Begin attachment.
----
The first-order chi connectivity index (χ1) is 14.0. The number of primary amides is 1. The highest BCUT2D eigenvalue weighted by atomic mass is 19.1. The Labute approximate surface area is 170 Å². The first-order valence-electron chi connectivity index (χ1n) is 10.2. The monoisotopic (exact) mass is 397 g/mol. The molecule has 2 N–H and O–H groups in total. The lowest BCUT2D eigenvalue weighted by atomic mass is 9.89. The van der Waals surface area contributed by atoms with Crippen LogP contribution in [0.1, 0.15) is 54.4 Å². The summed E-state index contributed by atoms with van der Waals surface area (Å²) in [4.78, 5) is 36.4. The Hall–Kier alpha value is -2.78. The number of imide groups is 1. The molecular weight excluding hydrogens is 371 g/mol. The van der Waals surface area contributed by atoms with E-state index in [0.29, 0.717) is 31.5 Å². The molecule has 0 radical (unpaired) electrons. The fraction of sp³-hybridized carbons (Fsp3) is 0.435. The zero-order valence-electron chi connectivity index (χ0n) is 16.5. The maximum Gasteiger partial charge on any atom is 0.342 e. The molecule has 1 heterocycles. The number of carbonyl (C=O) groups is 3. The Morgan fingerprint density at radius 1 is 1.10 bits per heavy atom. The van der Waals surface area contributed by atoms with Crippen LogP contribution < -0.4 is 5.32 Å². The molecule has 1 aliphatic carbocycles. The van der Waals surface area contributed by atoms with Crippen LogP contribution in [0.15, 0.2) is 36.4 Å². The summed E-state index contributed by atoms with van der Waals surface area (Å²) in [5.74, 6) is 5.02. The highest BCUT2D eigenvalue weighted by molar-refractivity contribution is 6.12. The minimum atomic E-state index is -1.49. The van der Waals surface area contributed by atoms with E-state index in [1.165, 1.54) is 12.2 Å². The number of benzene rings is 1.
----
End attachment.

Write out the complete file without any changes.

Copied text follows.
The first-order chi connectivity index (χ1) is 14.0. The number of primary amides is 1. The highest BCUT2D eigenvalue weighted by atomic mass is 19.1. The Labute approximate surface area is 170 Å². The first-order valence-electron chi connectivity index (χ1n) is 10.2. The monoisotopic (exact) mass is 397 g/mol. The molecule has 2 N–H and O–H groups in total. The lowest BCUT2D eigenvalue weighted by atomic mass is 9.89. The van der Waals surface area contributed by atoms with Crippen LogP contribution in [0.1, 0.15) is 54.4 Å². The summed E-state index contributed by atoms with van der Waals surface area (Å²) in [4.78, 5) is 36.4. The Hall–Kier alpha value is -2.78. The number of imide groups is 1. The molecular weight excluding hydrogens is 371 g/mol. The van der Waals surface area contributed by atoms with E-state index in [0.29, 0.717) is 31.5 Å². The molecule has 0 radical (unpaired) electrons. The fraction of sp³-hybridized carbons (Fsp3) is 0.435. The zero-order valence-electron chi connectivity index (χ0n) is 16.5. The maximum Gasteiger partial charge on any atom is 0.342 e. The molecule has 1 heterocycles. The number of carbonyl (C=O) groups is 3. The Morgan fingerprint density at radius 1 is 1.10 bits per heavy atom. The van der Waals surface area contributed by atoms with Crippen LogP contribution < -0.4 is 5.32 Å². The molecule has 1 aliphatic carbocycles. The van der Waals surface area contributed by atoms with Crippen LogP contribution in [0.15, 0.2) is 36.4 Å². The summed E-state index contributed by atoms with van der Waals surface area (Å²) in [5.74, 6) is 5.02. The highest BCUT2D eigenvalue weighted by molar-refractivity contribution is 6.12. The minimum atomic E-state index is -1.49. The van der Waals surface area contributed by atoms with E-state index in [1.165, 1.54) is 12.2 Å². The number of benzene rings is 1.